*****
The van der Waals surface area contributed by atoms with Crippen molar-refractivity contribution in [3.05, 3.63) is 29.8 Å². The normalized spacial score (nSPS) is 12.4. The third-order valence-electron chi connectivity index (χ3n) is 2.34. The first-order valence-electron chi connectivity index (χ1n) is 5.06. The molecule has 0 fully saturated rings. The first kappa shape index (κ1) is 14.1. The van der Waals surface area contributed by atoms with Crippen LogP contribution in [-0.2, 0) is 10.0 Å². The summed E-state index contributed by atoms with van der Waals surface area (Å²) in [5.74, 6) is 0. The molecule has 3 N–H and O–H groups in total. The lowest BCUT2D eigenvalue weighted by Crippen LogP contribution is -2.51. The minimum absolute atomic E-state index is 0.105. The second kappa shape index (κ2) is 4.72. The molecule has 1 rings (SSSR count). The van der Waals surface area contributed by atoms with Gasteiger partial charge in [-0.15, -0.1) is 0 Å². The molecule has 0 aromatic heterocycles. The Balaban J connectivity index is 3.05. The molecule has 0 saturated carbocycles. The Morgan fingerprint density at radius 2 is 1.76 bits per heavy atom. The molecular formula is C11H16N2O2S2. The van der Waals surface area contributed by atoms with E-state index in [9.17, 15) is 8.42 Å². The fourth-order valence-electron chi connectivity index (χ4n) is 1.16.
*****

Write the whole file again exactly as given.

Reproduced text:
The van der Waals surface area contributed by atoms with Crippen molar-refractivity contribution in [3.05, 3.63) is 29.8 Å². The normalized spacial score (nSPS) is 12.4. The third-order valence-electron chi connectivity index (χ3n) is 2.34. The first-order valence-electron chi connectivity index (χ1n) is 5.06. The molecule has 0 fully saturated rings. The first kappa shape index (κ1) is 14.1. The van der Waals surface area contributed by atoms with Crippen LogP contribution in [-0.2, 0) is 10.0 Å². The summed E-state index contributed by atoms with van der Waals surface area (Å²) in [5.74, 6) is 0. The molecule has 3 N–H and O–H groups in total. The lowest BCUT2D eigenvalue weighted by Crippen LogP contribution is -2.51. The minimum absolute atomic E-state index is 0.105. The second kappa shape index (κ2) is 4.72. The molecule has 1 rings (SSSR count). The van der Waals surface area contributed by atoms with Gasteiger partial charge in [-0.15, -0.1) is 0 Å². The molecule has 0 aromatic heterocycles. The Balaban J connectivity index is 3.05. The molecule has 0 saturated carbocycles. The Morgan fingerprint density at radius 2 is 1.76 bits per heavy atom. The molecular formula is C11H16N2O2S2. The van der Waals surface area contributed by atoms with E-state index in [9.17, 15) is 8.42 Å². The fourth-order valence-electron chi connectivity index (χ4n) is 1.16.